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3D Medical Animation explains Sclerotherapy Treatment

Written by Cibu Thomas on

Sclerotherapy is a procedure implemented to cure Varicose and Spider veins. In other cases, it is also used to cure hemorrhoids and in case of children, vascular and lymphatic malformations.

Spider veins and varicose veins


Spider Veins and Varicose Veins - 3D Medical Illustration
Spider Veins and Varicose Veins - 3D Medical Illustration

Spider veins and Varicose veins are swollen blood vessels that twist and turn, and are visible through skin. The former are larger in size and more raised than the latter, and both are caused due to similar factors. It may be hereditary or caused due to obesity, hormonal influences during pregnancy, puberty and menopause, use of birth control pills etc.

Formation of Spider and Varicose veins

The heart pumps the blood throughout the body using arteries, whereas the blood is pumped back to the heart from various parts of the body through veins. These veins have one-way valves, which prevent the blood to flow back against gravity. When these valves become weak, blood tends to leak back into the veins. This results in blood collecting in these veins and enlarging them, thus becoming varicose. Spider veins are also caused in the same manner.

Procedure for sclerotherapy

Sclerotherapy Procedure - 3D Medical Animation

3D Medical Animation - Sclerotherapy for the Treatment of Spider and Varicose Veins

The procedure of sclerotherapy is very simple. The treatment takes around 15-30 minutes on an average, though it further depends on the size, area and the number of veins to be treated. The area to be treated is first cleansed, and then a fine needle containing the sclerosing solution is inserted into the targeted vein. The solution causes the vein walls to swell, stick together and seal shut, stopping the flow of blood. If required, multiple injections of dilute sclerosant are injected to the abnormal veins. The patient’s leg is then compressed with either stockings or bandages for approximately two weeks after treatment. As a result, the vein fades within a few weeks.

Sclerotherapy treatment for large varicose veins

To increase the surface area of the sclerosant used, it is mixed with air or carbon dioxide in a syringe or using mechanical pumps. This process if more effective compared to the normal sclerosant because of the fact that it does not mix with the blood in the veins compared to the 100% sclerosant. The foam displaces the blood and thus prevents itself from getting diluted with the blood in the veins. Because of its enhanced efficacy, it is used for the treatment of longer and larger veins.

Ultrasound Guided Sclerotherapy

This is used for treating advanced varicose veins that are hidden beneath the skin. A detailed duplex ultrasound examination is carried out to create a virtual venal map of the affected area. The ultrasound precisely highlights all abnormal veins and adjacent structures such as the deep veins and the arteries. With this ultrasound guidance, the doctor can detect and locate the hidden abnormal veins and inject them with a sclerosant while observing on the ultrasound monitor.

Complications caused by Sclerotherapy

Sclerotherapy, though being a simple and a typically safe procedure, does carry some risk and may cause side effects. For example, when hypertonic saline solution is used, temporary side effects that may occur at the injection site include:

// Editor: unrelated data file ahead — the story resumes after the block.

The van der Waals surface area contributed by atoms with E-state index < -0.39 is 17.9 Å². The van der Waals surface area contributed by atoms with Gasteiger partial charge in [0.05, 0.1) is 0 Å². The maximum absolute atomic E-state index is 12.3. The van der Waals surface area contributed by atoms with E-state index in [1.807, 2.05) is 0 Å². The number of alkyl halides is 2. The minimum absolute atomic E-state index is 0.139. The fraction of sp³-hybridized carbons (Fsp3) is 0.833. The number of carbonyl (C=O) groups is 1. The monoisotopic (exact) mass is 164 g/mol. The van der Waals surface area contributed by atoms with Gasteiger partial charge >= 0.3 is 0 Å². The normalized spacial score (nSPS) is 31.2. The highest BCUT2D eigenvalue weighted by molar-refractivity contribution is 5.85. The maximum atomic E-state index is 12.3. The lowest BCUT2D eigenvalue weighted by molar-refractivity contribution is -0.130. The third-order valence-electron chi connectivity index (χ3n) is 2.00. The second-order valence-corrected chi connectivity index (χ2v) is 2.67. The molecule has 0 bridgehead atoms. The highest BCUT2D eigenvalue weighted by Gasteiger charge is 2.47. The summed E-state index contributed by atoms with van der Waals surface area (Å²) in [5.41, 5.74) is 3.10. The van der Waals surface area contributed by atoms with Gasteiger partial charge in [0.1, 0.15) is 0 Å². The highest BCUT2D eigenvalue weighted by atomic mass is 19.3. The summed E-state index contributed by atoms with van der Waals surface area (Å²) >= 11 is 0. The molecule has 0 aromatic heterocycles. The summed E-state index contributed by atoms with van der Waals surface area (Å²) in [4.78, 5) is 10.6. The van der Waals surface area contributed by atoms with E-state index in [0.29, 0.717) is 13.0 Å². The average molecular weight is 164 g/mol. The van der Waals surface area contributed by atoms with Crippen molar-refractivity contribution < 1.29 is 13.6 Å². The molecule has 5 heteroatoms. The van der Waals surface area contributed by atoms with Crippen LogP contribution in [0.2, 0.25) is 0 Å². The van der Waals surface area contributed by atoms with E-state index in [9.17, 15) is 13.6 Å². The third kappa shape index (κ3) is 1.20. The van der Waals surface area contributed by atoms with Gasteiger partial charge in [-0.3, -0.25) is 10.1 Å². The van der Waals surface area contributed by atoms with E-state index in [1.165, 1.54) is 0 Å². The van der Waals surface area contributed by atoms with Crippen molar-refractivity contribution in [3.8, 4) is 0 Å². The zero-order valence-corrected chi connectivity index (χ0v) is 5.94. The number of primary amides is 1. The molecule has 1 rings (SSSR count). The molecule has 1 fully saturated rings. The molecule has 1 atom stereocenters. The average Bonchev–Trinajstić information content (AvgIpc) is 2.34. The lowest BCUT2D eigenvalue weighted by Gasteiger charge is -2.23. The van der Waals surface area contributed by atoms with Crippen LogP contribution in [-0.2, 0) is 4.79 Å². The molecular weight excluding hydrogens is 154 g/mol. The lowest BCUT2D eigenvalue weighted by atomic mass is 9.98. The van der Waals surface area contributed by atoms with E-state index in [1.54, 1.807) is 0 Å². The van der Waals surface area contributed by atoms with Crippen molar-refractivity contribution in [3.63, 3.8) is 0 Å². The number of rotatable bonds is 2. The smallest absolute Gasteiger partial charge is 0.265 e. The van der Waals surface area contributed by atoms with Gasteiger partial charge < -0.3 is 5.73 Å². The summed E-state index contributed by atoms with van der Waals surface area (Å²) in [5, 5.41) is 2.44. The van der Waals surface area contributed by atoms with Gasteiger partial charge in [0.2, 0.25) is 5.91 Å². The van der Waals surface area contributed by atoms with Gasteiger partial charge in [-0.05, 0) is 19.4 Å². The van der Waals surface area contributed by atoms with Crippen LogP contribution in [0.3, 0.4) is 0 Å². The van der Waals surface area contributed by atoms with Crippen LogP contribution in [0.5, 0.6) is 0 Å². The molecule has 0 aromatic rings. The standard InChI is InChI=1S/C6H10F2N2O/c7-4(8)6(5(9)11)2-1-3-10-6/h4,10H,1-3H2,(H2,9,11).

• Stinging or pain at the sites of injection
  • Swelling of the ankles or feet, or muscle cramps
  • Red, raised areas at the injection sites
These usually disappear within a day or so.

  • Darkened brown areas at the injection site may result when blood escapes from treated veins. They are probably formed from iron in the blood. These dark areas occur more often in patients who have larger veins or patients who tan easily. In most cases they disappear within a year, but they may last longer.
  • About one-third of patients develop fine red groups of vessels, especially on the thighs. Most disappear by themselves, some need additional injection treatments or laser therapy, and a few vessels may not disappear with treatment.
  • When some of the solution escapes into the surrounding skin or enters a small artery at the treatment site, small painful ulcers at treatment sites may develop immediately following treatment or after a few days. They can be successfully treated, but it is important to tell your dermatologist immediately if they develop.
  • Bruises usually occur after laser treatments and are probably related to the thinness of blood vessel walls. They usually disappear in a few weeks. Occasionally, bruising occurs after sclerotherapy.
  • Allergic reactions to sclerosing solutions may occur. Although allergic reactions are uncommon, they can be treated.
  • Inflammation of treated blood vessels may be caused. It is very unusual but can be treated with medications such as aspirin, compression, antibiotics or heat.
  • Lumps in injected vessels may be caused by coagulated blood. They are not dangerous and may be drained by a dermatologist a few weeks after injection.
  • Burning with discoloration of the skin
Sclerotherapy is just one of the methods for treating spider veins, occasionally varicose veins, and venous malformations. Other methods of treatment are surgery, radiofrequency and laser ablation. A Cochrane Collaboration review comparing sclerotherapy benefits to surgery concluded that sclerotherapy is better than surgery in the short term, but surgery has greater benefit in the long run. However, the evidence was inconclusive and more research is required in this area.
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